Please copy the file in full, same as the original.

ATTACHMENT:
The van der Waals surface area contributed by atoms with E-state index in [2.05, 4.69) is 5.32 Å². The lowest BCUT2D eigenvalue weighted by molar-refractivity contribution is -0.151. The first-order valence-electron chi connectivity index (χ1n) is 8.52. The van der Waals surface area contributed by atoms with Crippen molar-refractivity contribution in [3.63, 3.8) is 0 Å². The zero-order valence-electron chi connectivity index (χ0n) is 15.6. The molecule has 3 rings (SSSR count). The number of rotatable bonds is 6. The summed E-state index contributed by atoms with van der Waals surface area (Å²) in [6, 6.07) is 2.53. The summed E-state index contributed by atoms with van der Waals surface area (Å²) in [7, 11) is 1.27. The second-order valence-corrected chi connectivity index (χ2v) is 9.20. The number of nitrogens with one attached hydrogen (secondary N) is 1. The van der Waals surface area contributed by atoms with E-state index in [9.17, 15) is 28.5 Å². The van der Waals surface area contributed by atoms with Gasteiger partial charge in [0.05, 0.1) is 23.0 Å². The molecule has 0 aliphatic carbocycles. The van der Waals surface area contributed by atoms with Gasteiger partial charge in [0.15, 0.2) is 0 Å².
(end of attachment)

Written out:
The van der Waals surface area contributed by atoms with E-state index in [2.05, 4.69) is 5.32 Å². The lowest BCUT2D eigenvalue weighted by molar-refractivity contribution is -0.151. The first-order valence-electron chi connectivity index (χ1n) is 8.52. The van der Waals surface area contributed by atoms with Crippen molar-refractivity contribution in [3.63, 3.8) is 0 Å². The zero-order valence-electron chi connectivity index (χ0n) is 15.6. The molecule has 3 rings (SSSR count). The number of rotatable bonds is 6. The summed E-state index contributed by atoms with van der Waals surface area (Å²) in [6, 6.07) is 2.53. The summed E-state index contributed by atoms with van der Waals surface area (Å²) in [7, 11) is 1.27. The second-order valence-corrected chi connectivity index (χ2v) is 9.20. The number of nitrogens with one attached hydrogen (secondary N) is 1. The van der Waals surface area contributed by atoms with E-state index in [9.17, 15) is 28.5 Å². The van der Waals surface area contributed by atoms with Gasteiger partial charge in [0.05, 0.1) is 23.0 Å². The molecule has 0 aliphatic carbocycles. The van der Waals surface area contributed by atoms with Gasteiger partial charge in [0.15, 0.2) is 0 Å².